Ardmhéara Mícheál MacDonncha Election Speech 26th June 2017

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A chairde,

Ba mhaith liom mo bhuíochas a ghabháil le gach comhairleoir a thacaigh liom sa vóta don Ardmhéara.

Is onóir iontach é a bheith ainmnithe mar iarrthóir ó mo pháirtí, agus tofa mar Ardmhéara ag ionadaithe an phobail ar an gComhairle seo.

Geallaim go ndéanfaidh mé mo dhícheall sa phost, ag obair le comhairleoirí uile agus le oifigigh agus foireann uile an Chomhairle, ar son muintir na Cathrach.

Sincere thanks to all Councillors who voted for me. It is a tremendous honour to be nominated for this position by Sinn Féin and to be elected by a majority of the elected representatives of the people of our City.

Gabhaim buíochas ach go háirithe le Comhairleoir Críona Ni Dhálaigh a d’ainmnigh mé agus le Comhairleoir Larry O’Toole a chuidigh leis an rún.

Thanks to my comrades and friends Councillors Críona Ní Dhálaigh and Larry O’Toole who proposed and seconded my nomination. If I do half as good a job as Críona did so brilliantly as Ard Mhéara in 2015/2016 then I will be doing very well indeed. And if I can be a fraction of the public representative and political and community activist that Larry O’Toole has been for over 30 years I will be very satisfied with my work. Buíochas libh, a chairde.

It is a tremendous honour to be only the second ever Sinn Féin Ardmhéara of Dublin City. I thank Sinn Féin Bhaile Átha Cliath, especially my comrade councillors here, for their support and for entrusting me with this honour.

I pledge to be an Ardmhéara for all the people of this City, for all communities, regardless of political affiliation.

I want to thank the Councillors in the City Alliance who supported my nomination. In 2014 we formed the City Alliance which was open to all groups on the basis of a policy platform and a shared approach to the positions of Ardmhéara and Leas-Ardmhéara. In taking office today I want to renew our commitment to the priorities set out in that agreement.

I strongly believe that it is a huge honour to be elected by the people to represent them. Whatever our political affiliations, our first duty is to those who elect us and elected office deserves respect on that basis.

We have always been a diverse city, an international city as well as the proud national capital of Ireland. I look forward to celebrating that diversity. On 18 June I laid a wreath on the grave of Wolfe Tone in Bodenstown on behalf of Dublin republicans, and as a republican I follow Tone’s lead in encouraging unity and inclusivity and opposing sectarianism and bigotry in every form.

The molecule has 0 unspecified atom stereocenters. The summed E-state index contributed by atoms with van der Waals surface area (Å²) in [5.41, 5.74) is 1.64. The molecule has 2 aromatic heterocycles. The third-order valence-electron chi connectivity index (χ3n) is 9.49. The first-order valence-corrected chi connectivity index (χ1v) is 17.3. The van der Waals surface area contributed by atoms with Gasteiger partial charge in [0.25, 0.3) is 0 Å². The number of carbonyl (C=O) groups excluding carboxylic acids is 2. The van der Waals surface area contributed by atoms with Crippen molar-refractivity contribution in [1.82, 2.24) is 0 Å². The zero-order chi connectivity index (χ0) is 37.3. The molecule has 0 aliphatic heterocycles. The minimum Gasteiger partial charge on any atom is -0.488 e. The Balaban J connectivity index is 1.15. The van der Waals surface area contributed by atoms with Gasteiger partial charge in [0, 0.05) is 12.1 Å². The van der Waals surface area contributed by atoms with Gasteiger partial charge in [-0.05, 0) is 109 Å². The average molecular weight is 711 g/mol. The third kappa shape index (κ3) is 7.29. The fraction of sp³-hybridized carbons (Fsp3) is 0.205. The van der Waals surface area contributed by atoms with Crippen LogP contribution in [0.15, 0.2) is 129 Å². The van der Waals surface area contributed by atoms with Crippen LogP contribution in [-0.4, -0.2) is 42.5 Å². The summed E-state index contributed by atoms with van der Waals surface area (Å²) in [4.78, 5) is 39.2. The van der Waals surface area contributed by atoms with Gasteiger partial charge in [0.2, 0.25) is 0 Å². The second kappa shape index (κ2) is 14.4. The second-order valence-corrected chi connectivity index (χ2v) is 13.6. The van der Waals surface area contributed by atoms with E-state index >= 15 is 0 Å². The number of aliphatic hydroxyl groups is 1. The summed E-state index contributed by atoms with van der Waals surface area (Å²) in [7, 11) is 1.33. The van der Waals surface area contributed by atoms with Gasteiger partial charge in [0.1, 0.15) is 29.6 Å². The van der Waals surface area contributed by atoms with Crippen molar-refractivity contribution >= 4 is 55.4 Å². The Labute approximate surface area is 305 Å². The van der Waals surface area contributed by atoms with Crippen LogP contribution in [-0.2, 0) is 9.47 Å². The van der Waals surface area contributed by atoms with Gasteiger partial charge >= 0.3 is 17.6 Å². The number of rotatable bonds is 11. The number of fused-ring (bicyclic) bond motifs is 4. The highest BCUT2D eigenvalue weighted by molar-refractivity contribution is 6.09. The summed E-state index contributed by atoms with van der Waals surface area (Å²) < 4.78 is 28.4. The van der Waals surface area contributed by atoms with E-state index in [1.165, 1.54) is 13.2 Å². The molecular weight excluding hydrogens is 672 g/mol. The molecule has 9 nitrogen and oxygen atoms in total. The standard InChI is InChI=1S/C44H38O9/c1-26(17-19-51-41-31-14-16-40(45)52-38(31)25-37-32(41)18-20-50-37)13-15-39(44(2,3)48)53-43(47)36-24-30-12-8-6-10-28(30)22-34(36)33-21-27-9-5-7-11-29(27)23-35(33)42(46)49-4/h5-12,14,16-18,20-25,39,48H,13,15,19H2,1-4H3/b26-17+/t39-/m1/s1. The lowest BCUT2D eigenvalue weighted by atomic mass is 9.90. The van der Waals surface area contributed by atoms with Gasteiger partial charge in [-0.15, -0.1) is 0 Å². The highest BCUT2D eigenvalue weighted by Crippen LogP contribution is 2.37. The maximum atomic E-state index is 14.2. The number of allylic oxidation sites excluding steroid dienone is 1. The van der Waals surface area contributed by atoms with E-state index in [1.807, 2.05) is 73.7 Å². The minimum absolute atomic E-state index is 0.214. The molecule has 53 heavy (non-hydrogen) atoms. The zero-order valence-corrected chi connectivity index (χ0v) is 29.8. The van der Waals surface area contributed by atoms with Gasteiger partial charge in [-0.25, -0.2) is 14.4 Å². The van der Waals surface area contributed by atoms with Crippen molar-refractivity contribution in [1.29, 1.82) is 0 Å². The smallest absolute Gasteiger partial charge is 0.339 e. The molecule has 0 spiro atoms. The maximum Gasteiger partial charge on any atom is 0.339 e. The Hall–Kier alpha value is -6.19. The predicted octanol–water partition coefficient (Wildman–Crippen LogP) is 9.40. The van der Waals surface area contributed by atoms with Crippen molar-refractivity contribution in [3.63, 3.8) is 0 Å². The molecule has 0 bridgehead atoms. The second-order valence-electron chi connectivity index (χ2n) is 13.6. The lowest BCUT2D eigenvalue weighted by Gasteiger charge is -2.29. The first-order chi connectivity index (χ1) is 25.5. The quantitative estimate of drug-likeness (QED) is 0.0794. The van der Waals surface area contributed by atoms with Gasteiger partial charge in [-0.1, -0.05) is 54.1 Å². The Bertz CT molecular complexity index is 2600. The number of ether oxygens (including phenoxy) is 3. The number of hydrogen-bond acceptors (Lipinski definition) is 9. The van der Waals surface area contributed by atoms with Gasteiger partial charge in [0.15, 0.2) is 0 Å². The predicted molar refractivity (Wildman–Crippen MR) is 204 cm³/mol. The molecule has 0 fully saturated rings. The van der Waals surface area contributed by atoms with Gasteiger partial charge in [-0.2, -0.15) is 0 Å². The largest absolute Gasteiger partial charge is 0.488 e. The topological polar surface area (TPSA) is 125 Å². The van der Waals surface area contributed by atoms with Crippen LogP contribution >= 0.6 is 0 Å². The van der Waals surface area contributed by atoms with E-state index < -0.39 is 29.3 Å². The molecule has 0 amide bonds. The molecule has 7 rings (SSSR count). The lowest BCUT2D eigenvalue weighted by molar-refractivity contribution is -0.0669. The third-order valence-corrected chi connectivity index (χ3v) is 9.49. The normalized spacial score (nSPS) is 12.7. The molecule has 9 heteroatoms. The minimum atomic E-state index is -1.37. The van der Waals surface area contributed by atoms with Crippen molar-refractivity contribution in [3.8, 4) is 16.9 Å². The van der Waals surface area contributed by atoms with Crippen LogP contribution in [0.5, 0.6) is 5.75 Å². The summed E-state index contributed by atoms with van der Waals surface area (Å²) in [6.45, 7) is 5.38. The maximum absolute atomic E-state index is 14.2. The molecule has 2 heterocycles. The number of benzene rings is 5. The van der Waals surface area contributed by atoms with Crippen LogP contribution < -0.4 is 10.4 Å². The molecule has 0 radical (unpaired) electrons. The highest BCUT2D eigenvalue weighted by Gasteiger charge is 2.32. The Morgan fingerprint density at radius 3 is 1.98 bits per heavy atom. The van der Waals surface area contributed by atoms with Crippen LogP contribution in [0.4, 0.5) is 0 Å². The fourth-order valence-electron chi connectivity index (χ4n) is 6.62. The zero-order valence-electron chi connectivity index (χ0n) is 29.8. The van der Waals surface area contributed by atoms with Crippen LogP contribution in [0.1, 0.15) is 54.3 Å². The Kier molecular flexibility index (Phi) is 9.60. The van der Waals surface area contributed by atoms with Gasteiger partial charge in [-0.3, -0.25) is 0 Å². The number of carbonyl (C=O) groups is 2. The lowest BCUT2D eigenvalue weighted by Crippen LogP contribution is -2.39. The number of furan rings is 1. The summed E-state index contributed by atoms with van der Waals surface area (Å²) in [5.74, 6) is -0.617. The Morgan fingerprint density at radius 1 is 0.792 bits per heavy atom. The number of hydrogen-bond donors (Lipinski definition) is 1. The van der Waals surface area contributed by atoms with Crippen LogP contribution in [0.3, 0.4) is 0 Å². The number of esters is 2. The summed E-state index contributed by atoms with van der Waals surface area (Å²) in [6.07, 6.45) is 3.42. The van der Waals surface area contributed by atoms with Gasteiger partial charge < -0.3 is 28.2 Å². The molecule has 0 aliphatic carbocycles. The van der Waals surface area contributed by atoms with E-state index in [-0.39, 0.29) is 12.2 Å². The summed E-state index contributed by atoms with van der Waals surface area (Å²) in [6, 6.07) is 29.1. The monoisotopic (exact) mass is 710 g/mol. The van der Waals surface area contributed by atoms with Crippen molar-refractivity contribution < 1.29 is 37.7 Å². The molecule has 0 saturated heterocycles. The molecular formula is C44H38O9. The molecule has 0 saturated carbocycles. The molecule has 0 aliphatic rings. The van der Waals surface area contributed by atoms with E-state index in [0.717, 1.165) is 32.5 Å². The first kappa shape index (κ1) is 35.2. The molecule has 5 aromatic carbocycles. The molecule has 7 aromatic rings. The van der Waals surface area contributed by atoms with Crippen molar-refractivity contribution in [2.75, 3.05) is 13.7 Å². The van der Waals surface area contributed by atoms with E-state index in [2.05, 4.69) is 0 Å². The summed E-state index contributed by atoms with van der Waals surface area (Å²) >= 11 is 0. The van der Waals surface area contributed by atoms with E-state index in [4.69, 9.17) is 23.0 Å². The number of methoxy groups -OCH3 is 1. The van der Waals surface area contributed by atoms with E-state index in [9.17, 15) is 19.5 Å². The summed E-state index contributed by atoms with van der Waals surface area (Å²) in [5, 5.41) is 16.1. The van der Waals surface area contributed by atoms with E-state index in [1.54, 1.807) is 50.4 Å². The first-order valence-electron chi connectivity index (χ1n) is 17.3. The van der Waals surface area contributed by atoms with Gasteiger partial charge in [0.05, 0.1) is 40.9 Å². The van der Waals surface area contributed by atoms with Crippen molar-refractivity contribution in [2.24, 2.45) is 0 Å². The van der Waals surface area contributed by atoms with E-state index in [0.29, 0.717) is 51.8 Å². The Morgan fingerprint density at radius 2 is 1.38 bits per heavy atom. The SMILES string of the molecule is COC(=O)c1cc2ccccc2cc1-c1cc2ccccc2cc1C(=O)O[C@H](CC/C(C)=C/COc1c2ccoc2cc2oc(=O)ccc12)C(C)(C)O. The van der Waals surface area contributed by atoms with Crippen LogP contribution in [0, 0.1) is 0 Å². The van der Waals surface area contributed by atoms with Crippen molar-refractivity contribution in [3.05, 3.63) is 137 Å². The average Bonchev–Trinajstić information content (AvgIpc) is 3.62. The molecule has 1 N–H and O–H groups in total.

To paraphrase Tone, let us replace denominations of division with the common name of Dubliners and people of Ireland, and let us foster equality and solidarity in our city and our country.

As the national capital and main economic driver of the country we have a special concern for the political, social and economic consequences of Brexit. Dublin City should take a lead in opposing anything that would re-impose a frontier dividing us from our sister city of Belfast, and I intend to play my part in continuing our shared journey towards greater co-operation, genuine reconciliation and unity by agreement on this island.

We could have no greater aspiration for our city than that it would be worthy of the motto City of Equality.

Sadly, as we know all too well, Dublin City is deeply divided by social and economic inequality. Nowhere is that more evident than in the ongoing housing crisis.

As Ardmhéara my main priority will be to work with this Council, with all our communities, with those in housing need, and with central government to address this crisis.

My first act as Ardmhéara will be to request a direct meeting with Housing Minister Eoghan Murphy. I will also be requesting that he fulfils his predecessor’s commitment to report back to a full meeting of this City Council on his Department’s programme to address the dire shortage of housing.